We have lovely neighbours, really, we do. I was pulling out of the driveway on the way to drop children at school recently – it was prime-time in the morning. People all seem to be leaving for work or school, on foot and in their vehicles, at about the same time. The bus stops are full. I like to employ a cautious approach to residential driving without being ridiculously slow. My neighbour, in her fancy Mercedes, was at first ridiculously slow. Then I watched her bounce off the curb on the right side of her car, jerk to the left and come close to taking out a parked car…all at about 20 kph. At first I was annoyed. As the activity continued up the street, I worried about her health. I would have pulled up beside her to get her attention but honestly, I thought I would be sideswiped. Once or twice, she seemed to recognize that she was fighting a straight line and she would zoom forward at 60 kph for a half a block. Finally, she was stopped at a red light. I pulled up beside and was about to honk to get her attention. I realized that, in fact, her attention was elsewhere. She had a nice little cell phone holder affixed to her steering wheel and was busy texting away. That explained a lot. Perhaps she was communicating with her own grandkids, or someone equally more important than any pedestrians on the street might be…
It is pretty shocking how frequently we cross examine a Defendant in a lawsuit and that bit of inattention to the road they thought they could handle actually caused a distracted driving injury. Many times, a catastrophic one.
Many years ago, I represented a terrific teenager who had been rendered paraplegic because a bunch of friends had been joking around in the car, the driver leaned over to adjust the radio station and his tire hit the curb. The chain of events that followed was catastrophic. The driver wasn’t drinking, he wasn’t a bad driver, he wasn’t being particularly reckless; he was distracted.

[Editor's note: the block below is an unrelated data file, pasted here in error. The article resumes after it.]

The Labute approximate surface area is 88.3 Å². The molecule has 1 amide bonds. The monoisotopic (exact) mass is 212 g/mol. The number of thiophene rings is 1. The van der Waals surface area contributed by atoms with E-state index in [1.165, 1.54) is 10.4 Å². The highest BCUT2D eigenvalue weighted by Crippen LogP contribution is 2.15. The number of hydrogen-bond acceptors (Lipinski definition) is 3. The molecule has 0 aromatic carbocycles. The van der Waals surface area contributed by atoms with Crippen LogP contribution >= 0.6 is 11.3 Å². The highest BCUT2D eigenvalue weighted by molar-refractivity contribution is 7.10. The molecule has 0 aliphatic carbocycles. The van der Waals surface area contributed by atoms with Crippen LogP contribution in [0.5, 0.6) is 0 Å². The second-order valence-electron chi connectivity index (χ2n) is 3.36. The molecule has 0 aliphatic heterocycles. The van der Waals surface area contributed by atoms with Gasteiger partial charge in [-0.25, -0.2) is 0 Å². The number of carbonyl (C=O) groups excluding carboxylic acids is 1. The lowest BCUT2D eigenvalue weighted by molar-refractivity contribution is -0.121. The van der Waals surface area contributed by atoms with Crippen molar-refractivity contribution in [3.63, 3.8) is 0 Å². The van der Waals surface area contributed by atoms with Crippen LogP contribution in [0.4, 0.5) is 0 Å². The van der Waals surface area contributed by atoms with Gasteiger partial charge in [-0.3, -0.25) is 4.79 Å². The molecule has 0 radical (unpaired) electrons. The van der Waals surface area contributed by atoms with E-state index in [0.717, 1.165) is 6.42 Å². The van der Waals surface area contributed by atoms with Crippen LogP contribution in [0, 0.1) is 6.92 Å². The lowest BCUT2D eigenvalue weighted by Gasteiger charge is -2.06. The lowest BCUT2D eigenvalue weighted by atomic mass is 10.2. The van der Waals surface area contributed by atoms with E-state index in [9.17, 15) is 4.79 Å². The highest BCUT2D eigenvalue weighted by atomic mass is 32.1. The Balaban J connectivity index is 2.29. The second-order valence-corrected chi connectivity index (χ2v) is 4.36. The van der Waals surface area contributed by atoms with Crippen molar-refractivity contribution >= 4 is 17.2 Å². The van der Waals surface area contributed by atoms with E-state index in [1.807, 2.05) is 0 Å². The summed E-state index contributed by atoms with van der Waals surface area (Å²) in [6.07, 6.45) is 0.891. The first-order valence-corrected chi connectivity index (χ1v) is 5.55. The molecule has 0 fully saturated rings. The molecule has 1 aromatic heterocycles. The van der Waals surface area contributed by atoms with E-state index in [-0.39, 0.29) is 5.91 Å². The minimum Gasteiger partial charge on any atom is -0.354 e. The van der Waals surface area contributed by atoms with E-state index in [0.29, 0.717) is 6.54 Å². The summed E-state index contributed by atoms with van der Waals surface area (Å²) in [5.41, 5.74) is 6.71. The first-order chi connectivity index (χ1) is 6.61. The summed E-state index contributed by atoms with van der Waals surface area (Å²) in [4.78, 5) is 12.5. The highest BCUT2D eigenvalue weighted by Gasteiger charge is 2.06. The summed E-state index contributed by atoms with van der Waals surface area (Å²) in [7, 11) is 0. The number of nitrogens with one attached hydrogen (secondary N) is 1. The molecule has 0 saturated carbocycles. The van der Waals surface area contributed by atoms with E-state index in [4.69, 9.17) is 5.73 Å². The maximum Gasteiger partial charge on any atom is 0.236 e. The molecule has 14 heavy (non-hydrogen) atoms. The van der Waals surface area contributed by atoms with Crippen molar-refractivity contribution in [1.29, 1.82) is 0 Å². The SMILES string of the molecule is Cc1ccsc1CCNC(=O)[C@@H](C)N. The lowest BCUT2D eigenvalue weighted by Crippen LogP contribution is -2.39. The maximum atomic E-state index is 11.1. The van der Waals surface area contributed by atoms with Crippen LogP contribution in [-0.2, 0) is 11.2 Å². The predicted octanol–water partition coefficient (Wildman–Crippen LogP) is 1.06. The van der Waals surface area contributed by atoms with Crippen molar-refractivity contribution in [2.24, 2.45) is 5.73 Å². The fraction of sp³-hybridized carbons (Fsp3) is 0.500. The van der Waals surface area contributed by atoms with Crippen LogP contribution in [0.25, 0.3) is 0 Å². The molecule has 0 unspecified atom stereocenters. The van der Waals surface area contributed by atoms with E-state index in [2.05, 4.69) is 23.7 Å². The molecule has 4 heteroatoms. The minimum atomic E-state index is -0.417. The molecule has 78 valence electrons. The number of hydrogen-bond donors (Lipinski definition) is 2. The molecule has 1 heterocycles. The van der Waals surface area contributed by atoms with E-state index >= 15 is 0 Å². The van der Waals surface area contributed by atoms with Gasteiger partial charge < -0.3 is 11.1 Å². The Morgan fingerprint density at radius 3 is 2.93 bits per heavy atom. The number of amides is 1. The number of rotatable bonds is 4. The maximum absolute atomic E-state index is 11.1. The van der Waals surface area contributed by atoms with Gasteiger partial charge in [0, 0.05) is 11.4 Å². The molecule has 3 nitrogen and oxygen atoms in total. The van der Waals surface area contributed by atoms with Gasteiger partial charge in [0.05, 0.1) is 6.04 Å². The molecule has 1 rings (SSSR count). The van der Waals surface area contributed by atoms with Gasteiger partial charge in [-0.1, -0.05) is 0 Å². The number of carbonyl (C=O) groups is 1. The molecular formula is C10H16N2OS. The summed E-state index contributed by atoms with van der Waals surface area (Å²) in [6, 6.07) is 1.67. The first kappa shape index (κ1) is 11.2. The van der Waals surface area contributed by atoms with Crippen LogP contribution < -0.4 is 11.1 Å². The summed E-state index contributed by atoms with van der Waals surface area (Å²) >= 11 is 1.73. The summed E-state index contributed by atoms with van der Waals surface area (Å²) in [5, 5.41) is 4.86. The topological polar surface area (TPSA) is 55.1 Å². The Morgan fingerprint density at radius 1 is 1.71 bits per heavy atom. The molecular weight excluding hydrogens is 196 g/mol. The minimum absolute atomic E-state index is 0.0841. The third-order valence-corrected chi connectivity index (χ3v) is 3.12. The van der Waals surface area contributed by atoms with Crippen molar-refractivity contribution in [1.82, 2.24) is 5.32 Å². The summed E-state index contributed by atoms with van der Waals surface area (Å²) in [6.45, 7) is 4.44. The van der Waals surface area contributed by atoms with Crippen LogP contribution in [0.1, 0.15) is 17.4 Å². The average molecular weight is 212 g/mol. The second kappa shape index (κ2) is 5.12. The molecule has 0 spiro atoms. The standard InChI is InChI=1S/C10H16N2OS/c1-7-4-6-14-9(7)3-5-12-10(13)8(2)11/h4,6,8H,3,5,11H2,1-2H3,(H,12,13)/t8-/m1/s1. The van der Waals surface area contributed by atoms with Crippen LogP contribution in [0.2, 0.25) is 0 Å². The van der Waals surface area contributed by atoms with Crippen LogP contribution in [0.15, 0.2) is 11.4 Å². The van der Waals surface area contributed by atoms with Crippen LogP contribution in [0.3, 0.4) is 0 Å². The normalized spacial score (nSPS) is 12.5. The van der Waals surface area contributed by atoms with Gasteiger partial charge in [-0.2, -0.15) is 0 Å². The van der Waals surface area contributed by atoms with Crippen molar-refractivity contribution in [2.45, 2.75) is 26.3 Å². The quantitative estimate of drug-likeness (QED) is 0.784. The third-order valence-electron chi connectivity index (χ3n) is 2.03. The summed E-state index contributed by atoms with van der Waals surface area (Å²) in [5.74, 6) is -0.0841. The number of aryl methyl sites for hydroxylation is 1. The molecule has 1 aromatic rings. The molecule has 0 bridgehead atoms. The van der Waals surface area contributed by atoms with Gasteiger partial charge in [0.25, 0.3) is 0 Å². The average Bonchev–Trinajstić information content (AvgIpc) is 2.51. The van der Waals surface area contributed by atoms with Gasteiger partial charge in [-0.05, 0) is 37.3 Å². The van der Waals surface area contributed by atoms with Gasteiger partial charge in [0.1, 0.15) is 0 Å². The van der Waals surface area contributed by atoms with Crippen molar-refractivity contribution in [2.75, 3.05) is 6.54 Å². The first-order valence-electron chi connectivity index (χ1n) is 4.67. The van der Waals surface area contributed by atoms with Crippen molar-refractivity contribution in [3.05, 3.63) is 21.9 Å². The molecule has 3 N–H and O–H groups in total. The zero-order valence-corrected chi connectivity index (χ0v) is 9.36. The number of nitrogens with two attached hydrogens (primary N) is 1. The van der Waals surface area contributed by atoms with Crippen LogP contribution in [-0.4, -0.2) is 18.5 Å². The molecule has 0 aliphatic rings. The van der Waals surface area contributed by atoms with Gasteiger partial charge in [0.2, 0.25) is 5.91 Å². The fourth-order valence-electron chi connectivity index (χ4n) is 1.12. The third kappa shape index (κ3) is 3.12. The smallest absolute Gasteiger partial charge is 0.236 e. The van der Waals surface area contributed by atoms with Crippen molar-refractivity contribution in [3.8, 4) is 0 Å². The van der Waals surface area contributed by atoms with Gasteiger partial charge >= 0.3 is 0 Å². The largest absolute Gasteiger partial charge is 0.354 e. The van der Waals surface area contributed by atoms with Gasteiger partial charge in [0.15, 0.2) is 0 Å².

Being distracted in any way that causes an accident will usually be considered “negligence” and mean that injured parties (including passengers) will be entitled to compensation.
Sometimes, there is a hesitation to engage in litigation when the injured person or their family know, or at least empathize, with the at-fault driver. We would all understand that the grandmother down our street wouldn’t intentionally cause an accident. I was very clear, even as a Plaintiff lawyer, that the friend of my paraplegic client certainly didn’t intend for my client to spend his life without the use of his legs. None of those considerations should affect whether or not you sue.
Insurance is expensive. We buy it so we are covered in case of an accident. None of us want to injure anyone but if we do, we ought to want the injured party to be compensated. It would be bad enough for inattention to driving to cause an accident. Imagine being responsible for altering someone’s life. People have insurance to cover YOU if you are injured; whether you know them or not.